Distributed parameter feedback control loop: HLDS - LDS with zero-order holds {Hi}i on the input, CS - control synthesis, TS - control synthesis in time domain, SS - control synthesis in space domain, K - time/space sampling, V(x¯,t)- disturbance quantity, Y(x¯,t)- distributed controlled quantity, Y(x¯,k)- sampled distributed controlled quantity, {Y⌣i(k)}i- approximation parameters of controlled quantity, W(x¯,k)- reference quantity, {W⌣i(k)}i- approximation parameters of reference quantity, {Ei(k)}i- control errors, {Ci(z)}i- lumped parameter controllers, {Ui(k)}i- lumped control quantities

Let us consider a step change of distributed parameter control quantity W(x¯,k)=W(x¯,)andV(x¯,t)=0. The goal of the control synthesis is to generate a sequence of control inputs U¯(k)in such manner, that in the steady-state, fork, the control error E(x¯,k)will approach its minimal value E(x¯,)in the quadratic norm:

minE(x¯,)=minW(x¯,)Y(x¯,)=E(x¯,)E8

First, in the SS blocks, the approximation both of sampled distributed controlled quantity Y(x¯,k)and reference quantityW(x¯,), on the set of reduced steady-state distributed step responses{HHRi(x¯,)}i, are solved in following form:

minYiY(x¯,k)i=1nYi(x¯i,k)HHRi(x¯,)=Y(x¯,k)i=1nYi(k)HHRi(x¯,)E9
minWiW(x¯,)i=1nWi(x¯i,)HHRi(x¯,)=W(x¯,)i=1nWiHHRi(x¯,)E10

Basis functions {HHRi(x¯,)}iform a finite-dimensional subspace of approximation functions in the strictly convex normed linear space of distributed parameter quantities with quadratic norm, where the approximation problem is solved. From approximation theory involves, that solution of the approximation problems (8), (9) is guaranteed as a unique the best approximation in the form i=1nYi(k)HHRi(x¯,)with the vector of optimal approximation parameters {Yi(k)}iin task (8) and the best approximation in the form i=1nWiHHRi(x¯,)with the vector of optimal approximation parameters {Wi}ifor approximation task (9).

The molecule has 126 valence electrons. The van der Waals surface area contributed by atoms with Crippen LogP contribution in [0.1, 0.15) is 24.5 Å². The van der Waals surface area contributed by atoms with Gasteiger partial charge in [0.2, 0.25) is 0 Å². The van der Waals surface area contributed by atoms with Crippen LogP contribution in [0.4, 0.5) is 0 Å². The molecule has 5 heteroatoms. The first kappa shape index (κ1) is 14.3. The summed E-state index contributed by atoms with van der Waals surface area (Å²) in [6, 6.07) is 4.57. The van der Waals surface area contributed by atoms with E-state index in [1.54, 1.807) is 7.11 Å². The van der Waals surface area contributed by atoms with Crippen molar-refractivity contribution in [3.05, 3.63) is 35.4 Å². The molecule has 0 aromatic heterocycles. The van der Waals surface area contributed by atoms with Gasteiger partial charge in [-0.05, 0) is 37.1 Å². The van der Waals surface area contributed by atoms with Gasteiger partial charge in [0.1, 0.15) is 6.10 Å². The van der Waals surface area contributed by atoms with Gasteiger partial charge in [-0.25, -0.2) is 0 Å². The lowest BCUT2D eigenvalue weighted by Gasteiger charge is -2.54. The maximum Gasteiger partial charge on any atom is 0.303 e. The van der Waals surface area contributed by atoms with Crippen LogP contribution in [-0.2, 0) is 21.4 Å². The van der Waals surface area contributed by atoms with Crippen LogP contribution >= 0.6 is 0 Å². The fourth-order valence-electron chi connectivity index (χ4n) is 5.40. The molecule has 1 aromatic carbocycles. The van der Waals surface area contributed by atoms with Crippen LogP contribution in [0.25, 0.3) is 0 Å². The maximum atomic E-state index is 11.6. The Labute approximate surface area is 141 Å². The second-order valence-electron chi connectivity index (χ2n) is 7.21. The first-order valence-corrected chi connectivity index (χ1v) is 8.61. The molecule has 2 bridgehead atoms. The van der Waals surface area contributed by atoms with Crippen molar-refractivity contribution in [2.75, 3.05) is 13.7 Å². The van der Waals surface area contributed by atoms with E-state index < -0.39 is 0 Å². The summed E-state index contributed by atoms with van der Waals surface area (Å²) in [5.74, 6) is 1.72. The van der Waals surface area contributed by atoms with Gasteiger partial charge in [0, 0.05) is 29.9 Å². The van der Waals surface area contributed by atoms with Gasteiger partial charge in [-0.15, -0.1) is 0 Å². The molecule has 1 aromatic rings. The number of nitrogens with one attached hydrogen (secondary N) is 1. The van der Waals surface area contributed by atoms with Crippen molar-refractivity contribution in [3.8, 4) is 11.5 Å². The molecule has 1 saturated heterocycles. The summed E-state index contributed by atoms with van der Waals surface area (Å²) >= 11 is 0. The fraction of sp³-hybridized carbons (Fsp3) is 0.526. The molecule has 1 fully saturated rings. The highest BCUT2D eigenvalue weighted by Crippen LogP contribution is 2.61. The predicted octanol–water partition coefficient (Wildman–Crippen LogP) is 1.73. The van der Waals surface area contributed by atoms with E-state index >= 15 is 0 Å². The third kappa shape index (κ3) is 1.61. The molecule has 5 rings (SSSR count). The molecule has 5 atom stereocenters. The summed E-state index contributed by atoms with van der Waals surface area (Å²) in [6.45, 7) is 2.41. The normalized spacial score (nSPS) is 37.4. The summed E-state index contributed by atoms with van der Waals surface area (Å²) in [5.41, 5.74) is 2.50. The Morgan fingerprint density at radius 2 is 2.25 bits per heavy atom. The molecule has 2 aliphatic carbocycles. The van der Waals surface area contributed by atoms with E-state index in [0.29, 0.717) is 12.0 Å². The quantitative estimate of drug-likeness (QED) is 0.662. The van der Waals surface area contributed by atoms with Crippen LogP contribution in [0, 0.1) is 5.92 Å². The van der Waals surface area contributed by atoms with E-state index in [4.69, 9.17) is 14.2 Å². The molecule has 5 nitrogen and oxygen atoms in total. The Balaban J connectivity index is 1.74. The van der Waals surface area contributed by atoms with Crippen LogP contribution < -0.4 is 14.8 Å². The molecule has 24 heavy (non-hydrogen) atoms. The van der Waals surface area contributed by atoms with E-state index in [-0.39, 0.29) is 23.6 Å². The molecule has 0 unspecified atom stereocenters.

Let us formulate a DPS control problem for the distributed reference quantityW(x¯,). When W(x¯,k)is assumed, the space control synthesis is performed in each time step k, which gives {Wi(k)}iparameters. Graphical interpretation of the approximation problem (9) for HLDS defined on 1D space x¯is on Fig. 3.

Figure 3.

Solution of the approximation problem for the distributed reference quantityW(x¯,∞)

Next, based on the solution of approximation problem, the vector of control error is created:

E¯(k)={Ei(k)}i={WiYi(k)}iE11